How to Change Your Life in 5 Simple Steps

This article is an excerpt from the Shortform summary of "Minimalism" by Joshua Fields Millburn and Ryan Nicodemus. Shortform has the world's best summaries of books you should be reading.

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Want to change your life? We all do, to some extent.

The steps to change your life are deceptively simple. But simple doesn’t mean easy. Learn strategies to change your life, here.

Introduction to Changing Your Life

The last two of the five values — growth and contributing to others — work hand in hand to create the meaning in our lives: We need to grow as individuals and to contribute to improve others’ lives.

Growth is an ongoing process. You’re not finished after you make a change in your life. You have to keep making changes in order to grow.

The way to make changes is either by taking a leap, or taking baby steps.

Some changes are huge and immediate: ending a relationship, quitting your job on the spot, moving to a new city, buying a home or a car. There’s only one way to make them: Take the leap.

However the most important changes are baby steps that allow you to eventually take the leaps.

How to Change Your Life Step 1: Make small changes daily

You can make small, gradual changes in your daily life that add up to huge changes over time. 

Most changes build on past changes propelling you forward every day. It’s like exercising — you build your strength and fitness little by little by exercising consistently over time.

Each change improves on the previous change.

Most of the changes Joshua and Ryan made — in health, jobs, relationships — started as incremental changes. Such changes may not seem like much at the time, but when you look back you can see how much you’ve changed in total.

How to Change Your Life Step 2: Create leverage for change

Making the decision to change is easier if you give yourself leverage, or a convincing rationale for changing.

You have leverage when you feel the benefits of changing are so great that you have no choice but to change — or when you’re so dissatisfied with the status quo that you must change. You can also use a combination of benefits and dissatisfaction as leverage.

The more leverage you have the easier it is to change something.

If a change doesn’t last, it’s because you didn’t see enough long-term benefit from the change to stick with it. Or you weren’t unhappy enough with your current conditions to change.

Joshua and Ryan wanted to make dietary and exercise changes. Their leverage was their dissatisfaction with their current out-of-shape condition, plus the satisfaction they were already experiencing from small initial changes they had made (enjoying daily exercise, and noticing small changes in their physical fitness).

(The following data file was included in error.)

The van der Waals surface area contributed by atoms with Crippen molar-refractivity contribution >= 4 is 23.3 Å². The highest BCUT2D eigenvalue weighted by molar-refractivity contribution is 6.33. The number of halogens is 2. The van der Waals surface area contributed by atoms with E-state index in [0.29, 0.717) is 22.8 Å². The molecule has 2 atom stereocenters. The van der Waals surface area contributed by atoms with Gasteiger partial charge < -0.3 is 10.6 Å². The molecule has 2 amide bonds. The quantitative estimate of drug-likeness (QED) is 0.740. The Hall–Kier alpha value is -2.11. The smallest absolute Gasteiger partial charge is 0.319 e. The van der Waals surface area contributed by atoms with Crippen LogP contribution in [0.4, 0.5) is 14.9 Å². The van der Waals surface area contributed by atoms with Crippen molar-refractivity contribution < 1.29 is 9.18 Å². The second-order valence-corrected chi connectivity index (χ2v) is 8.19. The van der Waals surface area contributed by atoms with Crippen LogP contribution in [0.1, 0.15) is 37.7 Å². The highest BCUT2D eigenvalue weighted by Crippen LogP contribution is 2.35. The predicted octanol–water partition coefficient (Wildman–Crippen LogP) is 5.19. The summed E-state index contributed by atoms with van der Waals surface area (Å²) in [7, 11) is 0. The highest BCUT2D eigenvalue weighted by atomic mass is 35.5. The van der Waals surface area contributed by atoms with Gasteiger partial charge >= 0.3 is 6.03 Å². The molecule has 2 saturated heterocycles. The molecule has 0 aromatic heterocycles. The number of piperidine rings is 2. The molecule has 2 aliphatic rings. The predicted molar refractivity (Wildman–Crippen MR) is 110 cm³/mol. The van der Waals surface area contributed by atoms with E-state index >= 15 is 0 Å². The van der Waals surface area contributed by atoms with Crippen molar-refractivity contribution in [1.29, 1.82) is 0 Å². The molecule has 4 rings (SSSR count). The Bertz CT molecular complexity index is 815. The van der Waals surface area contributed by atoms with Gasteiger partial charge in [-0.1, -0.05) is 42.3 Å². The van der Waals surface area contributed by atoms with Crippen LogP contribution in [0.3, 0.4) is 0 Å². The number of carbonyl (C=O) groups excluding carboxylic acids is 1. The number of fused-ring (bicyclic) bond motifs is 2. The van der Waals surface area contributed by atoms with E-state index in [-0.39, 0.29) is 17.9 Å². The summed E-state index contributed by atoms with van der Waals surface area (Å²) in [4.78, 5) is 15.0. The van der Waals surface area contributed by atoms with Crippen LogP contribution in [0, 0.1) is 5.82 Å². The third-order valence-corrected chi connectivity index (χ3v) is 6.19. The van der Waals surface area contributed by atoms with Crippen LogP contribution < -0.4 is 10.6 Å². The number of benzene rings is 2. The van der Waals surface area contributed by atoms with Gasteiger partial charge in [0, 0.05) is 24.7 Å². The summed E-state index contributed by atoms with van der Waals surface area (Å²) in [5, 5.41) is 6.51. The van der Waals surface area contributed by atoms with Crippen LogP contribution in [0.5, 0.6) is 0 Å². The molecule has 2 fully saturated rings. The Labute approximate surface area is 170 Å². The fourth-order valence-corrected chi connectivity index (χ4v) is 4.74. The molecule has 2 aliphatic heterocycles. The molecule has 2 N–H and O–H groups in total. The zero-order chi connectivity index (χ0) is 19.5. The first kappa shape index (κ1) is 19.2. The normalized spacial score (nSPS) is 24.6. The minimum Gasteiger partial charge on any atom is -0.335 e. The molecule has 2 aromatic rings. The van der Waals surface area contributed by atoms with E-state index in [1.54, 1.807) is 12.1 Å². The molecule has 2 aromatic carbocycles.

How to Change Your Life Step 3: Take action

Once you have enough leverage, it’s important to act immediately — take just a small step in the right direction to build momentum.

Don’t start with a big step — because if you try to do too much at once, you’ll be discouraged and the change won’t last. But once you begin building momentum, change becomes enjoyable and you want to continue.

Look for little ways to make daily improvements in each area of your life — for example, exercising for 10-15 minutes daily, strengthening a relationship by having one meaningful conversation a day, and spending an hour a day on something you’re passionate about.

Gradual daily actions like these can change your life in a relatively short period of time.

How to Change Your Life Step 4: Raise the bar

If you want to continue to grow you have to keep raising your standards. What seems impossible at first eventually becomes easy, and if you don’t raise the bar a little every day, you’ll plateau or even lose ground.

Joshua and Ryan succeeded in continually raising the bar in their daily exercise routines. Neither of them had exercised before and Joshua couldn’t do a single push-up or pull-up — so he started with modified versions and worked up to standard pull-ups, increasing the number he did each day.

How to Change Your Life Step 5: Be consistent

As you continue to raise your standards, be consistent.

It’s easier to raise the bar a little every day than to make a big jump once a week.

For example, if you’re trying to strengthen your relationship, you’ll get more benefit from being nice to your partner consistently than from fighting with him/her one day, and trying to make up for it the next.

The same is true for all areas of life. Start slowly, build up momentum, and keep growing. 

How to Change Your Life in 5 Simple Steps

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  • What Minimalism is, in complete detail
  • How to simplify your life and get rid of things you don't need
  • What's holding you back from your ideal career passion
  • How to take care of your body and health, the simple way

Allen Cheng

Allen Cheng is the founder of Shortform. He has a passion for non-fiction books (having read 200+ and counting) and is on a mission to make the world's best ideas more accessible to everyone. He reads broadly, covering a wide range of subjects including finance, management, health, and society. Allen graduated from Harvard University summa cum laude and attended medical training at the MD/PhD program at Harvard and MIT. Before Shortform, he co-founded PrepScholar, an online education company.

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